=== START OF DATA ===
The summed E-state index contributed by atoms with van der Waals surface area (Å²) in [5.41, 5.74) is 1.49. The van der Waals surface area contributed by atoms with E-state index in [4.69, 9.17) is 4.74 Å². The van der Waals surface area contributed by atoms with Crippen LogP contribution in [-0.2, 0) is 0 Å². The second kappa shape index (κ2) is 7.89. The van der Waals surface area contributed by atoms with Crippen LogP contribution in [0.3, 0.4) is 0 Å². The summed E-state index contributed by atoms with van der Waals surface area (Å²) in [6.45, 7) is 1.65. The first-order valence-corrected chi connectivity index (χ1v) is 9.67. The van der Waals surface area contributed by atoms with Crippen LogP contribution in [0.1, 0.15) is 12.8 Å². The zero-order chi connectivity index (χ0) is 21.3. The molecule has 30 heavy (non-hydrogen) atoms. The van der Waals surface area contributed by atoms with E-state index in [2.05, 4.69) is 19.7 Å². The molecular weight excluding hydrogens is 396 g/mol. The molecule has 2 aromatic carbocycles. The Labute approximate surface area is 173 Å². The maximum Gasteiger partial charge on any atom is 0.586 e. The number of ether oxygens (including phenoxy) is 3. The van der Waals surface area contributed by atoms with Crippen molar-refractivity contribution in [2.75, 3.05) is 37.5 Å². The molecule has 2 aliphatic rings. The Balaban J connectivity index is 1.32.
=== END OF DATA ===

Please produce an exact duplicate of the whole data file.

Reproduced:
The summed E-state index contributed by atoms with van der Waals surface area (Å²) in [5.41, 5.74) is 1.49. The van der Waals surface area contributed by atoms with E-state index in [4.69, 9.17) is 4.74 Å². The van der Waals surface area contributed by atoms with Crippen LogP contribution in [-0.2, 0) is 0 Å². The second kappa shape index (κ2) is 7.89. The van der Waals surface area contributed by atoms with Crippen LogP contribution in [0.3, 0.4) is 0 Å². The summed E-state index contributed by atoms with van der Waals surface area (Å²) in [6.45, 7) is 1.65. The first-order valence-corrected chi connectivity index (χ1v) is 9.67. The van der Waals surface area contributed by atoms with Crippen LogP contribution in [0.1, 0.15) is 12.8 Å². The zero-order chi connectivity index (χ0) is 21.3. The molecule has 30 heavy (non-hydrogen) atoms. The van der Waals surface area contributed by atoms with E-state index in [2.05, 4.69) is 19.7 Å². The molecular weight excluding hydrogens is 396 g/mol. The molecule has 2 aromatic carbocycles. The Labute approximate surface area is 173 Å². The maximum Gasteiger partial charge on any atom is 0.586 e. The number of ether oxygens (including phenoxy) is 3. The van der Waals surface area contributed by atoms with Crippen molar-refractivity contribution in [2.75, 3.05) is 37.5 Å². The molecule has 2 aliphatic rings. The Balaban J connectivity index is 1.32.